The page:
The International Steam Pages
Oh, to be in England..., the Mitcheldean Garden
This page is part of a series of garden blogs from 2017. Click here for the index.
Having got our our own garden more or less sorted, we planned to look at some other people's rather larger gardens and so we have done, but I never got round to taking pictures, similarly a bevy of stately homes and similar residences. I did take a lot of pictures of traction engines and their ilk and I did get some nice video as they strutted themselves. In fact we have been on the road every weekend for the best part of two months. Before that happened we threw open the garden to all comers, it was a two day event and on the second day, long before anyone arrived I went on the roof, the back looked as perfect as the weather.
The roses were great but to be honest the rest was 'just tidy OK' in our eyes, as the spring flowers had finished and the summer flowers were yet to show in quantity. However, for our 'customers', it obviously came as a bit of a surprise because, normally, you can't see much more than the roses from the street. Except of course, by the middle of August when all the tubs are going flat out and the dahlias are just starting:
The lilies are at their best in July and these are invariably a private pleasure:
I always try to show a 'new' set of plants, these unsung heroes are the dark dahlias lining the vegetable patch with contrasting African marigolds, an excellent pairing.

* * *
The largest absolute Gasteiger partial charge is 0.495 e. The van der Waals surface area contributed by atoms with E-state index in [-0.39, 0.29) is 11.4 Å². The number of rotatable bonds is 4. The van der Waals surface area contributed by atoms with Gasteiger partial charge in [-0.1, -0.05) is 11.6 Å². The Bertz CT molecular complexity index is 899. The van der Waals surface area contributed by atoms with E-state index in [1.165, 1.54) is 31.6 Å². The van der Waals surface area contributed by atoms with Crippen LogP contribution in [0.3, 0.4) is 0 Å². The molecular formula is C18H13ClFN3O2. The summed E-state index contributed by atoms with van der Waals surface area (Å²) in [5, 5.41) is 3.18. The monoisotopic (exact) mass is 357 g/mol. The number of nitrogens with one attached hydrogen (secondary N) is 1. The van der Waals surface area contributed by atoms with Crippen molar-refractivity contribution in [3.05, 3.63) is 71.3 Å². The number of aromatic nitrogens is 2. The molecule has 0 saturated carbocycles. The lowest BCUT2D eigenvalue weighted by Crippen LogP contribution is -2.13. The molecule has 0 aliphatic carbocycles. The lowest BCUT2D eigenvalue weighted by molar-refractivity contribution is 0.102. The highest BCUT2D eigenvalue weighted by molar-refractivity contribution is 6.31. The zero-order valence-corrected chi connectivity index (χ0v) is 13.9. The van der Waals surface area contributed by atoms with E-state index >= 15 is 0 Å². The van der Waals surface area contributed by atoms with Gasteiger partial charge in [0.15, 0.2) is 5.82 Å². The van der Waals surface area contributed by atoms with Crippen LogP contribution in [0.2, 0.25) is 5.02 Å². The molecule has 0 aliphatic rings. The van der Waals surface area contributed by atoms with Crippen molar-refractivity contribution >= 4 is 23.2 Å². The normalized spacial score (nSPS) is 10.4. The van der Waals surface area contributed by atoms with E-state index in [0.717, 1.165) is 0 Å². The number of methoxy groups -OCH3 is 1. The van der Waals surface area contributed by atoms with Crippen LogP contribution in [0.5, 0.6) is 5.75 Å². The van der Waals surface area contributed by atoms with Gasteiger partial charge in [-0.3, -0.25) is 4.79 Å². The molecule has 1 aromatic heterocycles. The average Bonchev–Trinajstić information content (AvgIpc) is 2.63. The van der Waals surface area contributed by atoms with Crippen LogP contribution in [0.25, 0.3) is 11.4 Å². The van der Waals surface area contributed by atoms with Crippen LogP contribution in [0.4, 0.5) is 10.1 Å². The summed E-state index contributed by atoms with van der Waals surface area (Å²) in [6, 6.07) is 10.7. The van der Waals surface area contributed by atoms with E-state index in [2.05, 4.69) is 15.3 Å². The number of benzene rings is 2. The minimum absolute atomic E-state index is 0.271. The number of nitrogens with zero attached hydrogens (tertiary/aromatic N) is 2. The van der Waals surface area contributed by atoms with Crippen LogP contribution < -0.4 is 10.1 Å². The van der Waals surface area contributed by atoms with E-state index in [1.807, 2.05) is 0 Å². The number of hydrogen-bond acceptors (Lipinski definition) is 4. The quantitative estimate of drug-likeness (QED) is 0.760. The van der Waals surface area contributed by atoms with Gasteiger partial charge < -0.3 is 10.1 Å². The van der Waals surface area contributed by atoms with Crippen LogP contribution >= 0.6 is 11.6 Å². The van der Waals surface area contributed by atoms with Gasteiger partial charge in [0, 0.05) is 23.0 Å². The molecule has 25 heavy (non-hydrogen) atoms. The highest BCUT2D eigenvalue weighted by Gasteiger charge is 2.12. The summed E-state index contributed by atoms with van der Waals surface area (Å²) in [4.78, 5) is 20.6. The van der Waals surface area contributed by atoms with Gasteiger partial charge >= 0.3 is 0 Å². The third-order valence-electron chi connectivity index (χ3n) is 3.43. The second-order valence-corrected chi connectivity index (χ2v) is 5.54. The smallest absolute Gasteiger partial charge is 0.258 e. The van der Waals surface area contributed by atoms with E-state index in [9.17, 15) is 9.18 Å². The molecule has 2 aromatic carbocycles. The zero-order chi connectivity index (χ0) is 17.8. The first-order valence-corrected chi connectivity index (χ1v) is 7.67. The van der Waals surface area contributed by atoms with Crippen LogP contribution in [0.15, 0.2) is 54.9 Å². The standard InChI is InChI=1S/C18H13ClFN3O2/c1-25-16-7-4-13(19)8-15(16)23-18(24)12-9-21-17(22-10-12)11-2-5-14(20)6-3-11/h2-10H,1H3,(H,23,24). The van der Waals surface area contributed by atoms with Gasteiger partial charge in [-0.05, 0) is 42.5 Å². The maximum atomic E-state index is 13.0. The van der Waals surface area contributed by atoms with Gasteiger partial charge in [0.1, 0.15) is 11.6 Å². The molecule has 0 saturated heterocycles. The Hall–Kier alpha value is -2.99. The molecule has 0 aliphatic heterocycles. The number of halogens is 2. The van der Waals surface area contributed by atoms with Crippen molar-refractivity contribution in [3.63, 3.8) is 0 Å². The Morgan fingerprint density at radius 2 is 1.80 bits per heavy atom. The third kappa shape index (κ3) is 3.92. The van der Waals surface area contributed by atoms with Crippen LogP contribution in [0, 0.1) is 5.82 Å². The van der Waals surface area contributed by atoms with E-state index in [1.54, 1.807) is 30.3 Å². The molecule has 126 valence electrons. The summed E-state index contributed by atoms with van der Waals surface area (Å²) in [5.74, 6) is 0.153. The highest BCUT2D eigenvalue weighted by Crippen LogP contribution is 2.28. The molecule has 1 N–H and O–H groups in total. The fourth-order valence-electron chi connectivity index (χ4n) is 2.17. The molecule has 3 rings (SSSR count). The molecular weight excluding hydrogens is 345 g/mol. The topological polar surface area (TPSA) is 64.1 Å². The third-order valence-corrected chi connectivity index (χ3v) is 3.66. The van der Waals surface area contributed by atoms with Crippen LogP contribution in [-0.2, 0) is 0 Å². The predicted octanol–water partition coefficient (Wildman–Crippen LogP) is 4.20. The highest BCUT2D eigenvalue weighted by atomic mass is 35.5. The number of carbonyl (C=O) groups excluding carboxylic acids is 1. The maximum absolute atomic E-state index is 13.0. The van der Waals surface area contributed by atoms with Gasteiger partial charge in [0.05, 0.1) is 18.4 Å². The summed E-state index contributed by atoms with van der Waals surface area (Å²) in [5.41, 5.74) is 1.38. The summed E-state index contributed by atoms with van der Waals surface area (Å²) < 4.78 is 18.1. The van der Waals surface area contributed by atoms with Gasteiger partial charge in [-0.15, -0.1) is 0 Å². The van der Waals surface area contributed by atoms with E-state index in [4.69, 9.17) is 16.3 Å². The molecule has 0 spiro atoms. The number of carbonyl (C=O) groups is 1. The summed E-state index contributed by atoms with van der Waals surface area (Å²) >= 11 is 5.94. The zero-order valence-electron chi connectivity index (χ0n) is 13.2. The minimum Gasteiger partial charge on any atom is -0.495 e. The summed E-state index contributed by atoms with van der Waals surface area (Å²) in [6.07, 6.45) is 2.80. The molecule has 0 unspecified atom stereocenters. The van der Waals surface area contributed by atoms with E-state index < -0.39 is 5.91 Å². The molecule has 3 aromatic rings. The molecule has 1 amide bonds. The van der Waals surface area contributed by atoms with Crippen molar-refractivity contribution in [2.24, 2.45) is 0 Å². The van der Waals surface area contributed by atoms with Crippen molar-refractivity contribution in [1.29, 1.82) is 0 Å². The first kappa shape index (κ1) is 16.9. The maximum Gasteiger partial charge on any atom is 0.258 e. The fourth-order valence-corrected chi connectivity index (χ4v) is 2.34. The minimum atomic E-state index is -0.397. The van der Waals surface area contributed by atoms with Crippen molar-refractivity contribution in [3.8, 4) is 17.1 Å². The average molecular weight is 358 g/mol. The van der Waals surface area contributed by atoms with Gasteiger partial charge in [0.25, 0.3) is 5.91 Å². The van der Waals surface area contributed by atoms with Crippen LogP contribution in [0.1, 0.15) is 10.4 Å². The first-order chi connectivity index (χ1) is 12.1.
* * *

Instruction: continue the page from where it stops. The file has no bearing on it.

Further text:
This year I'm also starring the honeysuckle next to the garage which has revelled in being lifted some two foot (600mm) by the construction of the new wall. Left to its own devices it would overwhelm the adjacent dahlias.
The dahlias have been extraordinarily good but it's a shame that my filing system and the precocious nature of the purple and white variety meant that the display wasn't always balanced. This year our fuchsias everywhere have shot up but not flowered as profusely as usual, the ones here swamped the African marigolds and hid the dahlias.
It's also been a strange year for the roses. Having got off to a flying start and bloomed beautifully, by early July the hot dry spell caught them out. Most dropped their leaves and not all have recovered as I write this in early September. The asters, salvias and begonias are going well but the roses are 'resting'.
I had noticed that our rhododendrons large and small seemed to have larger buds than usual at this time of year and now some are flowering 8 months early... It's a welcome splash of colour but i'm not sure what will happen next May/June.
I will conclude with a group of dahlias, not at their peak but beautifully lit by the afternoon sun with storm clouds behind.
No two summers are ever alike and 2018 is bound to throw a few surprises. I have a big birthday coming and have plans to travel out and celebrate which probably means less ambitious plantings of annuals...
Rob and Yuehong Dickinson